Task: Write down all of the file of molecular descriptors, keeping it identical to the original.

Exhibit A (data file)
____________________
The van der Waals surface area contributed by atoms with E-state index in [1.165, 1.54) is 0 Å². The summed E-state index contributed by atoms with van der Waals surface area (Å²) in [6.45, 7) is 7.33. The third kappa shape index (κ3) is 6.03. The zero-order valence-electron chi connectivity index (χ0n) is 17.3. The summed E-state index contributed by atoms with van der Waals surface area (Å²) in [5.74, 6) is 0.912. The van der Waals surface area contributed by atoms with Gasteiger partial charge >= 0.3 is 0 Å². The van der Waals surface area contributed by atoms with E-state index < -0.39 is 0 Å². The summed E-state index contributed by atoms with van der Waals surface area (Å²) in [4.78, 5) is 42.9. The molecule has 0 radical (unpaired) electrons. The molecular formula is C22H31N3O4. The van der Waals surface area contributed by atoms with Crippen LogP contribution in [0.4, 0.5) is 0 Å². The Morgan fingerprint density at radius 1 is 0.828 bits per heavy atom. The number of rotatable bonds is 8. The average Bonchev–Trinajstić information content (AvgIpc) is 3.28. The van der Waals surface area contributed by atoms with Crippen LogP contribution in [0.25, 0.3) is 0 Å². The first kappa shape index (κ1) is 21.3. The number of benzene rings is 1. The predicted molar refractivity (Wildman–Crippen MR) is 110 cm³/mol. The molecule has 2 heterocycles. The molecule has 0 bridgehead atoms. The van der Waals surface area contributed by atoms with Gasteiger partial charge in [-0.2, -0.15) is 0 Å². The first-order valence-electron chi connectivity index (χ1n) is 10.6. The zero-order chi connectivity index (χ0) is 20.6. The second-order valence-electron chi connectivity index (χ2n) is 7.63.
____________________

The van der Waals surface area contributed by atoms with E-state index in [1.165, 1.54) is 0 Å². The summed E-state index contributed by atoms with van der Waals surface area (Å²) in [6.45, 7) is 7.33. The third kappa shape index (κ3) is 6.03. The zero-order valence-electron chi connectivity index (χ0n) is 17.3. The summed E-state index contributed by atoms with van der Waals surface area (Å²) in [5.74, 6) is 0.912. The van der Waals surface area contributed by atoms with Gasteiger partial charge >= 0.3 is 0 Å². The van der Waals surface area contributed by atoms with E-state index < -0.39 is 0 Å². The summed E-state index contributed by atoms with van der Waals surface area (Å²) in [4.78, 5) is 42.9. The molecule has 0 radical (unpaired) electrons. The molecular formula is C22H31N3O4. The van der Waals surface area contributed by atoms with Crippen LogP contribution in [0.4, 0.5) is 0 Å². The Morgan fingerprint density at radius 1 is 0.828 bits per heavy atom. The number of rotatable bonds is 8. The average Bonchev–Trinajstić information content (AvgIpc) is 3.28. The van der Waals surface area contributed by atoms with Crippen LogP contribution in [0.25, 0.3) is 0 Å². The first kappa shape index (κ1) is 21.3. The number of benzene rings is 1. The predicted molar refractivity (Wildman–Crippen MR) is 110 cm³/mol. The molecule has 2 heterocycles. The molecule has 0 bridgehead atoms. The van der Waals surface area contributed by atoms with Gasteiger partial charge in [-0.2, -0.15) is 0 Å². The first-order valence-electron chi connectivity index (χ1n) is 10.6. The zero-order chi connectivity index (χ0) is 20.6. The second-order valence-electron chi connectivity index (χ2n) is 7.63.